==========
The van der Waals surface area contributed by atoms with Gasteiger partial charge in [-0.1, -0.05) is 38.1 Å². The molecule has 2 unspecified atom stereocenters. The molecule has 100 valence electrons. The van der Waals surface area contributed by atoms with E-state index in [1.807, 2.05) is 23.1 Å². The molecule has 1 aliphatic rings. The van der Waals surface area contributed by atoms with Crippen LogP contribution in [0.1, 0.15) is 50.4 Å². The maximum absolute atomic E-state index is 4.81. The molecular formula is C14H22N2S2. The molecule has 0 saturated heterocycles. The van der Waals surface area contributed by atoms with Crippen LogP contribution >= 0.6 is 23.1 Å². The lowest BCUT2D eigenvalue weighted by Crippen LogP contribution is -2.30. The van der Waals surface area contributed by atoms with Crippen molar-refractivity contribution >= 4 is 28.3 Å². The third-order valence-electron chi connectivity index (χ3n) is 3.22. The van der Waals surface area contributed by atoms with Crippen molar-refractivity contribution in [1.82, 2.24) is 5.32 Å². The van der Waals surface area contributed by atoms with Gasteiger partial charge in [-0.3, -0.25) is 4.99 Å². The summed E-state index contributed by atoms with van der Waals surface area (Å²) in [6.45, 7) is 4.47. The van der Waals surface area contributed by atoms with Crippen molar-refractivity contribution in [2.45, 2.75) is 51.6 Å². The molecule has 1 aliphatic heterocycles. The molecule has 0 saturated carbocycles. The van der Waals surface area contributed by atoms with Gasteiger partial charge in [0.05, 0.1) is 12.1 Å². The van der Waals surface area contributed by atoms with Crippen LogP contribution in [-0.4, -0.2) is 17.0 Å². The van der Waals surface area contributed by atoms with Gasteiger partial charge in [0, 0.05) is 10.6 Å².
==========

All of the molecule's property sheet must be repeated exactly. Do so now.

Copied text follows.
The van der Waals surface area contributed by atoms with Gasteiger partial charge in [-0.1, -0.05) is 38.1 Å². The molecule has 2 unspecified atom stereocenters. The molecule has 100 valence electrons. The van der Waals surface area contributed by atoms with E-state index in [1.807, 2.05) is 23.1 Å². The molecule has 1 aliphatic rings. The van der Waals surface area contributed by atoms with Crippen LogP contribution in [0.1, 0.15) is 50.4 Å². The maximum absolute atomic E-state index is 4.81. The molecular formula is C14H22N2S2. The molecule has 0 saturated heterocycles. The van der Waals surface area contributed by atoms with Crippen LogP contribution >= 0.6 is 23.1 Å². The lowest BCUT2D eigenvalue weighted by Crippen LogP contribution is -2.30. The van der Waals surface area contributed by atoms with Crippen molar-refractivity contribution >= 4 is 28.3 Å². The third-order valence-electron chi connectivity index (χ3n) is 3.22. The van der Waals surface area contributed by atoms with Crippen molar-refractivity contribution in [1.82, 2.24) is 5.32 Å². The van der Waals surface area contributed by atoms with Gasteiger partial charge in [-0.3, -0.25) is 4.99 Å². The summed E-state index contributed by atoms with van der Waals surface area (Å²) in [6.45, 7) is 4.47. The van der Waals surface area contributed by atoms with Crippen molar-refractivity contribution in [2.45, 2.75) is 51.6 Å². The molecule has 1 aliphatic heterocycles. The molecule has 0 saturated carbocycles. The van der Waals surface area contributed by atoms with Gasteiger partial charge in [0.05, 0.1) is 12.1 Å². The van der Waals surface area contributed by atoms with Crippen LogP contribution in [-0.4, -0.2) is 17.0 Å². The van der Waals surface area contributed by atoms with Gasteiger partial charge in [0, 0.05) is 10.6 Å².